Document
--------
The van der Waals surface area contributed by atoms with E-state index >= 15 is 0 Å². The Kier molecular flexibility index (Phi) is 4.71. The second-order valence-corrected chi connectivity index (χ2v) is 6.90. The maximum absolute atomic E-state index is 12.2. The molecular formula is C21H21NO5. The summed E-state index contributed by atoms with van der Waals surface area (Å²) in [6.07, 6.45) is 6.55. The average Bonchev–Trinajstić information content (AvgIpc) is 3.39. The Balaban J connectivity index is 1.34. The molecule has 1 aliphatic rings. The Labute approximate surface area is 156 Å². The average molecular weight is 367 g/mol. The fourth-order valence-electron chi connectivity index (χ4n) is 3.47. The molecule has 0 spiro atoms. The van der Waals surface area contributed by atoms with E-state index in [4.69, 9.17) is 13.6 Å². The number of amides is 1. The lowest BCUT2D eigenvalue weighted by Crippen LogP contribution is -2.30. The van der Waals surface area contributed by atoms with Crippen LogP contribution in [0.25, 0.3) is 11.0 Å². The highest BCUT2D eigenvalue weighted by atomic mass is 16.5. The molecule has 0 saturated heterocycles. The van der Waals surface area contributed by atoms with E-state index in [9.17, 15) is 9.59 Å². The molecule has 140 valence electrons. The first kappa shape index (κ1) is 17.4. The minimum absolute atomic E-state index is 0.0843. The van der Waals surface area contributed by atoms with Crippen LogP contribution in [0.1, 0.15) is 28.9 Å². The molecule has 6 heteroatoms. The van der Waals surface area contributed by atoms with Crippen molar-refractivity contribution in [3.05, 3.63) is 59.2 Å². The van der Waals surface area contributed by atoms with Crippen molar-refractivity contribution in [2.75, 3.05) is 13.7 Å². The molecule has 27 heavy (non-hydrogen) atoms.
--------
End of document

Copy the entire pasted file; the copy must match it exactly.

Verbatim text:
The van der Waals surface area contributed by atoms with E-state index >= 15 is 0 Å². The Kier molecular flexibility index (Phi) is 4.71. The second-order valence-corrected chi connectivity index (χ2v) is 6.90. The maximum absolute atomic E-state index is 12.2. The molecular formula is C21H21NO5. The summed E-state index contributed by atoms with van der Waals surface area (Å²) in [6.07, 6.45) is 6.55. The average Bonchev–Trinajstić information content (AvgIpc) is 3.39. The Balaban J connectivity index is 1.34. The molecule has 1 aliphatic rings. The Labute approximate surface area is 156 Å². The average molecular weight is 367 g/mol. The fourth-order valence-electron chi connectivity index (χ4n) is 3.47. The molecule has 0 spiro atoms. The van der Waals surface area contributed by atoms with E-state index in [4.69, 9.17) is 13.6 Å². The number of amides is 1. The lowest BCUT2D eigenvalue weighted by Crippen LogP contribution is -2.30. The van der Waals surface area contributed by atoms with Crippen LogP contribution in [0.25, 0.3) is 11.0 Å². The highest BCUT2D eigenvalue weighted by atomic mass is 16.5. The molecule has 0 saturated heterocycles. The van der Waals surface area contributed by atoms with E-state index in [9.17, 15) is 9.59 Å². The molecule has 140 valence electrons. The first kappa shape index (κ1) is 17.4. The minimum absolute atomic E-state index is 0.0843. The van der Waals surface area contributed by atoms with Crippen LogP contribution in [0.1, 0.15) is 28.9 Å². The molecule has 6 heteroatoms. The van der Waals surface area contributed by atoms with Crippen molar-refractivity contribution in [3.05, 3.63) is 59.2 Å². The van der Waals surface area contributed by atoms with Crippen molar-refractivity contribution in [2.75, 3.05) is 13.7 Å². The molecule has 27 heavy (non-hydrogen) atoms.